My gaze swung languidly across the barren ground like a sauntering elephant’s trunk. I was scanning the playa surface for the umpteen-thousandth time, when my Zen reverie was disrupted by a pattern change. [It’s all about pattern changes, you see. You’re not really looking for Matter Out of Place (MOOP) per se, you’re actually just searching for other than beige, or not the shape of a playa crack].
When that metallic glint caught my eye, my heart ratcheted up for a quick beat. I dug down into the dark crevice with my chafed fingers and plucked out a single tiny eyeglass screw. I held it in front of my face and beamed at it, before reverently dropping it in my sawed-off plastic milk jug. I was ecstatic. Then I looked up.
You could say I came to … my brain made an almost audible click. It suddenly dawned on me that I was standing in the vast expanse of the Black Rock Desert, with no more than a few dozen or so people around me, and nothing else. For a good 20 miles in any direction, there was literally nothing except a vast expanse of nothing. And I was completely psyched having just collected a ridiculously small eyeglass screw.
How did I possibly end up in this situation?
Short answer: Burning Man.
It was the Fall of 2003, and I’d been to Burning Man twice by then. I’d gotten bit by the bug (as happens), and when I found myself with some time to spare, I aimed myself at an intriguingly adventurous project to blow it on: playa restoration following that year’s Burning Man event.
And so there I was, together with a small crew of misfits, in this barren, forbidding and vast expanse, picking up ridiculously small pieces of detritus left behind by tens of thousands (30,586 to be specific) of fully activated Burning Man participants. As it had been for years, our goal was to reduce the amount of trash in what had been Black Rock City to no more than one square foot of debris per acre – that’s the equivalent of a record album cover paper shredded and scattered across land the size of a football field. Which is to say, ridiculously clean.
In 2006, the BLM would formalize that measurement, locking it at a requirement of 99.998% cleanliness, and sometimes they’d do this inspection not just once but twice a year, once in the Fall and once in the Spring, to see what popped up over the winter freeze. This was no joke. The barren playa needed to stay barren.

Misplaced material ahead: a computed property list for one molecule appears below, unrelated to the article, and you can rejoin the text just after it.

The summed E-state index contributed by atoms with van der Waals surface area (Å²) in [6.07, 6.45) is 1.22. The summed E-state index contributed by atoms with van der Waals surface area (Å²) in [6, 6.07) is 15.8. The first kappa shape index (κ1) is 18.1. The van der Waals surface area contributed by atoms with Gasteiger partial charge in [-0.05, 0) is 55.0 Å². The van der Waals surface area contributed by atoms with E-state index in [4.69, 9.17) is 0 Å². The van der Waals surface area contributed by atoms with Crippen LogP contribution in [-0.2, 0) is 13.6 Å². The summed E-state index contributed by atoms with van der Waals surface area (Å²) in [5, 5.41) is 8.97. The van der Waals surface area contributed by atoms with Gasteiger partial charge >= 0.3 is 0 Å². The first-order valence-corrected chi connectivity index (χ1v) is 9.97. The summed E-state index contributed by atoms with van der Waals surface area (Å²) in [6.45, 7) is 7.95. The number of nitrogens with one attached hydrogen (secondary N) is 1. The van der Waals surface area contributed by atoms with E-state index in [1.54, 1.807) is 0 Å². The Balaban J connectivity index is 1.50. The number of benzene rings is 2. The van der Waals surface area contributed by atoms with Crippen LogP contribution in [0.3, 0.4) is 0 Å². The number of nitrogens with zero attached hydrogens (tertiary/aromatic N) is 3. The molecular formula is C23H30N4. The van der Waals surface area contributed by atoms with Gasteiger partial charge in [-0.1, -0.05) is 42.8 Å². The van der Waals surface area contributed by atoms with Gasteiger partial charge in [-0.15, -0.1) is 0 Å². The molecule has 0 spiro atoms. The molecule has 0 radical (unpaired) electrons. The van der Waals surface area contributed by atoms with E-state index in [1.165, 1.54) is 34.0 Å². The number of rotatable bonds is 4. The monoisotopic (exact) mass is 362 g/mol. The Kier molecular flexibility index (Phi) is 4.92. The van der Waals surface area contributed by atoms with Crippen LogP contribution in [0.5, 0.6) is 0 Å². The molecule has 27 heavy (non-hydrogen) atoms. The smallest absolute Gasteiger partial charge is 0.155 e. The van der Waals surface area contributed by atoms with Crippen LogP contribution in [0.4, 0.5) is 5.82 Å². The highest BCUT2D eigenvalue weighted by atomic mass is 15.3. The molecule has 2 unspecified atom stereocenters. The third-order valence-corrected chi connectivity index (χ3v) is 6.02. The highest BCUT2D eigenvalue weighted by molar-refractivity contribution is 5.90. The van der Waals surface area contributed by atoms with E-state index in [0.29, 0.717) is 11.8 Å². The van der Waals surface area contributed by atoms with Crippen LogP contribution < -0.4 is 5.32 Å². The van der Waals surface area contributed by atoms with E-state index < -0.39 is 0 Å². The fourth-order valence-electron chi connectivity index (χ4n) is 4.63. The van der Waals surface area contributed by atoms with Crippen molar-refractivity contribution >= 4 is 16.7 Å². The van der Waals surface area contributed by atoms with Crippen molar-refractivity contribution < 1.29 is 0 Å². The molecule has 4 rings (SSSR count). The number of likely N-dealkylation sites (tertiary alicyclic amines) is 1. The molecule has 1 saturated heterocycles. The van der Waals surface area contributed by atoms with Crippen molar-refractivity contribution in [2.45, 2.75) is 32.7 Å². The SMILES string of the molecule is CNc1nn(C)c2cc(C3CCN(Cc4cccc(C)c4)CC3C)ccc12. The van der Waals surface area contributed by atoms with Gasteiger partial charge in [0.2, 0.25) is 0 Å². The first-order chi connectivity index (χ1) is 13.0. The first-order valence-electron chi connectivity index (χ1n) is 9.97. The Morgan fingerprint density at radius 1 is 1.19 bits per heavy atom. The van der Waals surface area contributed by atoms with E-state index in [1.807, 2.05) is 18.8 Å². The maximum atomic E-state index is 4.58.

Now’s probably a good time to drive the point home that we’ve successfully passed every BLM post-event inspection since its inception in 1999. You know this already though, since the stick backing up that insane requirement is that if we fail, no more Burning Man in the Black Rock Desert.
If you take nothing else away from this story, let it be this: there’s no way in hell this could be accomplished without every last person on playa doing their part to get everything down to what a small restoration crew can handle before the fall rains set in. Pack it in, pack it out. Line sweeps around your camping areas and art installations. Nabbing the tiny metal bits with magnet rakes. Picking up as you go. Picking up not only your shit, but any shit you find. All of the things.
Peep this amazing video about Playa Resto by Shalaco Sching. Srsly.
We each play our individual part, together with our neighbors, for the benefit of the whole community. Or to translate into 10 Principles-speak: Radical Self-reliance and Communal Effort, meet Civic Responsibility. Hang out for a while, maybe make out. Because that’s how we get it done.
So I’m standing there on the empty playa, feeling kinda like an idiot with an eyeglass screw in my hand and a loopy grin on my face, wondering where things went wrong in my life, when it clicks in my head that while this seems incredibly stupid, this is incredibly important because the role I play and the ripples of my actions affect everybody else. We’re all interconnected, one way or another. We’re talking about Black Rock City here, but the same goes for the larger world — the sooner we realize that, the better off we’ll all be, right? Right.
Every action you take — reducing your packaging before you hit the road, picking stuff up, battening down your camp before a windstorm, talking to others about LNT, sharing your tips, or really (really) securing your load atop your vehicle before you head out — has an impact. So when you’re standing there holding whatever your version of an eyeglass screw is, wondering if it matters, know that it 100% does f*cking matter. And it’s worth it.
Top photo: “Insanity” by Jessica Panuccio (Photo by Anders Overgaar)